Thanksgiving and Chanukah part 1
We never said grace before a meal or anything like it my home growing up. When I might eat a meal at friend’s home, I found grace odd. It was not that I did not believe in God; I had not thought about God enough to have a strong opinion on the matter. I just knew that God did not put the food on the table. I remember my dad, who was a socialist-atheist before he became a Democrat and then a Jew, saying something like “God did not put food on the table; a working man did.” He meant farm workers. As I got older and read and thought more, I added agricultural corporations, big and small, packing companies and workers, truck manufacturers, trucking companies, truck drivers, grocery stores and grocery workers, stockers, cashiers and baggers, etc., etc., and my mom. Still no God.
Had the Motzi blessing not been in Hebrew, I might have objected to saying it. I have real problems with the idea of God’s providence, because if God chooses to provide, then God also chooses not to provide. I find the latter idea objectionable, because a God who chooses not to provide is not a God worthy of serious consideration.
The Motzi on its face is not hard to poke fun at. Quoting Psalm 104:14, we bless God for “bringing bread from the earth” “hamotzi lechem min haaretz”. Actual loaves of bread? The ancient rabbis saw the problem as well. In the great Midrash on Genesis (chapter 15:7), the rabbis are arguing about which tree it was that Adam and Even ate from. One says “a wheat tree.” His companions are perplexed. The rabbi explains: back in Eden, loaves of bread grew on trees that were as big as the Cedars of Lebanon (which is why God said to Adam that he would have to get his bread by the sweat of his brow; before he just picked it from trees).
So when it comes to being thankful for the bounty, etc., I would concede that God creates nature, but then a complex symbiosis of human industry and efficiency comes into play. Am I thankful for the farm workers and the array of small businesses and corporations and their employees, motivated by a free market system to get the most food for the lowest price onto our tables, and for the government agencies that try to regulate all of this? Actually, more impressed (knowing the human proclivity for waste, corruption and venality) that things work out so well, at least in these parts, than thankful. Yes, I am thankful, but not piously so.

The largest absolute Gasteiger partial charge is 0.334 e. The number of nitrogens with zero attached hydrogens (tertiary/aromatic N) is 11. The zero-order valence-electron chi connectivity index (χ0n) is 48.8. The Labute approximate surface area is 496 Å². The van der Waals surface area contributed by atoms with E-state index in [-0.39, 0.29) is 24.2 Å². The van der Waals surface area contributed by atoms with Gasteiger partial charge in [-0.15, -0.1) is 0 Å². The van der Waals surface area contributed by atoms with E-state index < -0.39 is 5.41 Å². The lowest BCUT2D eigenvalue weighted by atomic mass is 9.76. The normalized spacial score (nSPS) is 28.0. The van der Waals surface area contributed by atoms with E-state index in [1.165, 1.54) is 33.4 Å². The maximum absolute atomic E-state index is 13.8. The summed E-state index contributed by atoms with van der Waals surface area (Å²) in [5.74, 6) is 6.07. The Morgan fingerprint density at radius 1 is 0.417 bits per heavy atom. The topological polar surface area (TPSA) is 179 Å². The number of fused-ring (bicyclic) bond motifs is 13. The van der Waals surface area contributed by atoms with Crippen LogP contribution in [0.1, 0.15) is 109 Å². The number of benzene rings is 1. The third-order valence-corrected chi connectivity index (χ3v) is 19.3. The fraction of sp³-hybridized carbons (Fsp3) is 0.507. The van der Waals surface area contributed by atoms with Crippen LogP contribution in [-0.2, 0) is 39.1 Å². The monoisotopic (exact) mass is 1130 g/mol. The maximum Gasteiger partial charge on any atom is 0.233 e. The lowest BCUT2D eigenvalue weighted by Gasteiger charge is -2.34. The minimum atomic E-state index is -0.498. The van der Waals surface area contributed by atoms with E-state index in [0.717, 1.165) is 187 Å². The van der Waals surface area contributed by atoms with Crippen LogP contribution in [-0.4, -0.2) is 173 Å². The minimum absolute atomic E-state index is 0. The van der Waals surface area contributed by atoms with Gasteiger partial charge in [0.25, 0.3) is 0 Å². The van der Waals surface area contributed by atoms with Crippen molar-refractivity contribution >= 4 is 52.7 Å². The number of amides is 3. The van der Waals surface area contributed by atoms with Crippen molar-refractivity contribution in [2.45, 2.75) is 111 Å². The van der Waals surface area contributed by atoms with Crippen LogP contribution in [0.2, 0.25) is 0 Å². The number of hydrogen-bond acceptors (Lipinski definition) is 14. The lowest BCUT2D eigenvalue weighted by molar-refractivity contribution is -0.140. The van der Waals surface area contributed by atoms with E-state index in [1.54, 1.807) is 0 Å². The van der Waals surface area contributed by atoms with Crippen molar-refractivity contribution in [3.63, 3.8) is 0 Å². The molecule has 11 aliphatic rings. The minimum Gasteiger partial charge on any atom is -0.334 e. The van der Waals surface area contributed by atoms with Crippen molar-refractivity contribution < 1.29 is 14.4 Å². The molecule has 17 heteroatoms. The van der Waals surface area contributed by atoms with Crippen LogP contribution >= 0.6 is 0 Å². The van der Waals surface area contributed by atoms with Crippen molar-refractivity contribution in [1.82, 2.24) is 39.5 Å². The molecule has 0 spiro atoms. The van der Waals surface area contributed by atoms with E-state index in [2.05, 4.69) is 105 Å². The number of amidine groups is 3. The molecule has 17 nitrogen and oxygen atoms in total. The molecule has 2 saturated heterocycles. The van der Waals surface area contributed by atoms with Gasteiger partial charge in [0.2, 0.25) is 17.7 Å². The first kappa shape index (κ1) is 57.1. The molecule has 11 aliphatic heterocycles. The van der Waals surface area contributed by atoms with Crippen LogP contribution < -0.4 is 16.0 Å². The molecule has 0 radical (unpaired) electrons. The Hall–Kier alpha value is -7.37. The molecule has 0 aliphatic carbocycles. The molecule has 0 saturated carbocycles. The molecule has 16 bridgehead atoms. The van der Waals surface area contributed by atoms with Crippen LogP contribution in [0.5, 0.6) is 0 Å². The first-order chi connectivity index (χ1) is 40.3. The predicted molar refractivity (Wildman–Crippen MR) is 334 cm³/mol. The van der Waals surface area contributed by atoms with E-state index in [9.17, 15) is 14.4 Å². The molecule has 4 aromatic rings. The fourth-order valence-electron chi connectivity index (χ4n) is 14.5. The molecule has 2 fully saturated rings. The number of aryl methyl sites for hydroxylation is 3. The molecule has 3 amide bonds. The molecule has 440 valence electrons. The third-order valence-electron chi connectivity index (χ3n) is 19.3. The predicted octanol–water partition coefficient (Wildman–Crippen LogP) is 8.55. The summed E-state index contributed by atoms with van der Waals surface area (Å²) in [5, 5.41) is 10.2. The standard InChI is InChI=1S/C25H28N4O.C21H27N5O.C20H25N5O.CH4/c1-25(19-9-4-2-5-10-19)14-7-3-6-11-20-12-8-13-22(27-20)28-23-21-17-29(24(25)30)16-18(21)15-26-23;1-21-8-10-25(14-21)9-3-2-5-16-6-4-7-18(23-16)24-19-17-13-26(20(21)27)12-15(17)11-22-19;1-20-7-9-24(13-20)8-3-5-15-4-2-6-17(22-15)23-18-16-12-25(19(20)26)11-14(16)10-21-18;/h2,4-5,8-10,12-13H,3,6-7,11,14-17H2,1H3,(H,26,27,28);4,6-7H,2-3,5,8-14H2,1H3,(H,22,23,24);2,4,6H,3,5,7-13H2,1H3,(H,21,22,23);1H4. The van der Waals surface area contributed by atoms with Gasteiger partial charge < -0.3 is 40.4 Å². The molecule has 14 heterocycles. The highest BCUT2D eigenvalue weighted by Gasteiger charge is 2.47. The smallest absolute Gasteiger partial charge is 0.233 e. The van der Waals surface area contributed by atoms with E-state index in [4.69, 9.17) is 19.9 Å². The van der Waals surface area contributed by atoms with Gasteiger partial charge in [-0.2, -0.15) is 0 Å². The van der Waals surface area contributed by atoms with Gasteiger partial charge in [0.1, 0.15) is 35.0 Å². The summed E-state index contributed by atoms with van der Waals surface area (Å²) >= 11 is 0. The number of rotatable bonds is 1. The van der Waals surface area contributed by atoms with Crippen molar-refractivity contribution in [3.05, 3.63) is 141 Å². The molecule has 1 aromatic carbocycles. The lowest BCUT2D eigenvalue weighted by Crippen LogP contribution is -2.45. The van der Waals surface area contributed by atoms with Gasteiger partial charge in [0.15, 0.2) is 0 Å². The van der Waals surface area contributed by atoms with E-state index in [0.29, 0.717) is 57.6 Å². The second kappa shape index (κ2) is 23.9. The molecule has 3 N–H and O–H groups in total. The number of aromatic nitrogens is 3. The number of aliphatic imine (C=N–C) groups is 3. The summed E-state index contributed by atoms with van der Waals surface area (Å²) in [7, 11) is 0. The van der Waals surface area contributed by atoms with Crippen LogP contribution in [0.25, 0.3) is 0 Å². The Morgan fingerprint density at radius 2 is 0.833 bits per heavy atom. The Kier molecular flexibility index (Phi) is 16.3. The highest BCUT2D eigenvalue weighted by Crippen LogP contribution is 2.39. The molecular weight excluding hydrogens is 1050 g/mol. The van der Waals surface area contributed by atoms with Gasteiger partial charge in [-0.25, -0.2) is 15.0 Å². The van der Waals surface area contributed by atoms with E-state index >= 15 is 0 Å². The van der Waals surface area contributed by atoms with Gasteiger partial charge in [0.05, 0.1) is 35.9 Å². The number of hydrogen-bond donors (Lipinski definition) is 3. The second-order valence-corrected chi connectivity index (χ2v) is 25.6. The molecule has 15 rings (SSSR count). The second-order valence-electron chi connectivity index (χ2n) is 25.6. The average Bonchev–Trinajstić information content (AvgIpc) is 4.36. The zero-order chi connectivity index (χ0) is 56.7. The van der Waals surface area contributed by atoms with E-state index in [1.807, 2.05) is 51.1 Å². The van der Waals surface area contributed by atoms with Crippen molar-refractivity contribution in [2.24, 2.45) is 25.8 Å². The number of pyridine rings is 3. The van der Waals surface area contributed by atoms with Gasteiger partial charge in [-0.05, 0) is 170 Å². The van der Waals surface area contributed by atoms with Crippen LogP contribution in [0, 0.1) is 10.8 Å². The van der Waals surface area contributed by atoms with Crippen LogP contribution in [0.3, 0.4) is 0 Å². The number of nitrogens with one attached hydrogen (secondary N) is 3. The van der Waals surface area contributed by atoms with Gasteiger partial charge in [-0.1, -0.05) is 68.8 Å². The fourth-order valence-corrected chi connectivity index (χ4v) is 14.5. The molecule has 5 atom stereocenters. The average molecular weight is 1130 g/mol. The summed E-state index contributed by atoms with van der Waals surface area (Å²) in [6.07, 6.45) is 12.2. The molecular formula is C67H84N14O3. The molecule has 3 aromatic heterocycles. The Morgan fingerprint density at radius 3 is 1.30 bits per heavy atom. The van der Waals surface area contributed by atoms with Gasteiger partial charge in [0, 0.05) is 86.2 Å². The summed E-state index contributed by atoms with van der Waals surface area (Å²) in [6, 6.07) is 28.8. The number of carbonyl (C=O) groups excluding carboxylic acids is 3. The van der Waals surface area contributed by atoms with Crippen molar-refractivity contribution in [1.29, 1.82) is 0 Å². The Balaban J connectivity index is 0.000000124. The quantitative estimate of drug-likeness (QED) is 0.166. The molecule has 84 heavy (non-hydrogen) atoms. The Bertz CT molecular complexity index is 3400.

Which brings me to Chanukah. I do feel piously thankful around the military. Before the fall of 1973, the looming event of November was the memory of assasination of President Kennedy in 1963. Three months in Marine Corps boot camp from August to November of 1973 put the birthday of the Marine Corps (10 November 1775) and Battle of Tarawa into my consciousness (sixty years ago last week – November 20-23, 1943). We learned Marine Corps history, and the Battle of Tarawa frightened me. The Second Marine Division went up against an impregnable island fortress, whose Japanese commander said it would take a million men a hundred years to conquer. A thousand Marines died in three days taking Tarawa. They swam, crawled, walked and charged into a firestorm of searing metal. It was made pretty clear to me that if I were ordered that I would be expected to follow that same path.
I never was ordered to follow that path but I know many, both here and in Israel, who were or will be ordered. I think I know, vicariously, what the decision of the Maccabees to fight felt like. In 167 BCE, a war between Judean farm workers, inter alia, and a professional Syrian Hellenist army seemed unthinkable, and if one did think about, it seemed futile.
For some proud and few Jewish farmers, however, dying in battle to preserve their heritage, even in a losing battle, seemed preferable to whatever the next best thing was. They walked into the Valley of the Shadow of Death. And there were enough of them who believed in the mission so deeply that three years later, I think perhaps to their amazement, the Syrian Hellenist army withdrew.
I recommend that people not recount the fable of the oil lasting eight days. It distracts us from the real miracle, a miracle of heart, spirit and vision, the willingness to suffer, and the belief in the righteous of their cause. This should be our focus on Chanukah.
I have met descendants of the Maccabees first hand -- Israeli young men, who volunteer for infantry and special units and who are guaranteed that when the rockets flare, that they will be the hammer and the metal on the shield against a ruthless enemy who would kill every last one of us if they get the chance.
Around them, and when I think of them, I feel piously thankful.